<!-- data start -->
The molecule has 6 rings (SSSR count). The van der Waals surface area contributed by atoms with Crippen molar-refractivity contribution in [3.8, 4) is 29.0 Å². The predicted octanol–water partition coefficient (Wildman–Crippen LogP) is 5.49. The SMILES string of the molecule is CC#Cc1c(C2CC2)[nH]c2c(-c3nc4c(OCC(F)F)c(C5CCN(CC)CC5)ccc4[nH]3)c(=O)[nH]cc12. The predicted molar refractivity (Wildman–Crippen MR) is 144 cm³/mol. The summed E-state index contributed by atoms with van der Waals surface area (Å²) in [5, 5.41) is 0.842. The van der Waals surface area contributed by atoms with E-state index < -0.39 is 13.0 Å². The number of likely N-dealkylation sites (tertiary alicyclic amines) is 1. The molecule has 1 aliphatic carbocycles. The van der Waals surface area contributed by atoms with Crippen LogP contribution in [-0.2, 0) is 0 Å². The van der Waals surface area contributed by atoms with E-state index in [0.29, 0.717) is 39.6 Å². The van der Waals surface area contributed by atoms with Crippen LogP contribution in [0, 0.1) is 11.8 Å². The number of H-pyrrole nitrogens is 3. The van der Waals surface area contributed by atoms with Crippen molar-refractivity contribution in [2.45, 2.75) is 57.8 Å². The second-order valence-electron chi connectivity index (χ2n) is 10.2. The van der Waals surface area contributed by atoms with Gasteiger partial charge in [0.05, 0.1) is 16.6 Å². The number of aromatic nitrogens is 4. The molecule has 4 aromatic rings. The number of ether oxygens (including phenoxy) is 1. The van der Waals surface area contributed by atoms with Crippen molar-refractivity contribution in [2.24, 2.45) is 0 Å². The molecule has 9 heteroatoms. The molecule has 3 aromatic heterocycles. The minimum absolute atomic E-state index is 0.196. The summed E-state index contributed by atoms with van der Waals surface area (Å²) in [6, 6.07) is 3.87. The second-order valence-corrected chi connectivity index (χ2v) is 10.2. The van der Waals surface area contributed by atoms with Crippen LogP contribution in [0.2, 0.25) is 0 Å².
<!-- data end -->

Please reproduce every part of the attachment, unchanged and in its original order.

The molecule has 6 rings (SSSR count). The van der Waals surface area contributed by atoms with Crippen molar-refractivity contribution in [3.8, 4) is 29.0 Å². The predicted octanol–water partition coefficient (Wildman–Crippen LogP) is 5.49. The SMILES string of the molecule is CC#Cc1c(C2CC2)[nH]c2c(-c3nc4c(OCC(F)F)c(C5CCN(CC)CC5)ccc4[nH]3)c(=O)[nH]cc12. The predicted molar refractivity (Wildman–Crippen MR) is 144 cm³/mol. The summed E-state index contributed by atoms with van der Waals surface area (Å²) in [5, 5.41) is 0.842. The van der Waals surface area contributed by atoms with E-state index < -0.39 is 13.0 Å². The number of likely N-dealkylation sites (tertiary alicyclic amines) is 1. The molecule has 1 aliphatic carbocycles. The van der Waals surface area contributed by atoms with Crippen LogP contribution in [-0.2, 0) is 0 Å². The van der Waals surface area contributed by atoms with E-state index in [0.29, 0.717) is 39.6 Å². The van der Waals surface area contributed by atoms with Crippen LogP contribution in [0, 0.1) is 11.8 Å². The number of H-pyrrole nitrogens is 3. The van der Waals surface area contributed by atoms with Crippen molar-refractivity contribution in [2.45, 2.75) is 57.8 Å². The second-order valence-electron chi connectivity index (χ2n) is 10.2. The van der Waals surface area contributed by atoms with Gasteiger partial charge in [0.05, 0.1) is 16.6 Å². The number of aromatic nitrogens is 4. The molecule has 4 aromatic rings. The number of ether oxygens (including phenoxy) is 1. The van der Waals surface area contributed by atoms with Crippen molar-refractivity contribution in [2.24, 2.45) is 0 Å². The molecule has 9 heteroatoms. The molecule has 3 aromatic heterocycles. The minimum absolute atomic E-state index is 0.196. The summed E-state index contributed by atoms with van der Waals surface area (Å²) in [6, 6.07) is 3.87. The second-order valence-corrected chi connectivity index (χ2v) is 10.2. The van der Waals surface area contributed by atoms with Crippen LogP contribution in [0.2, 0.25) is 0 Å².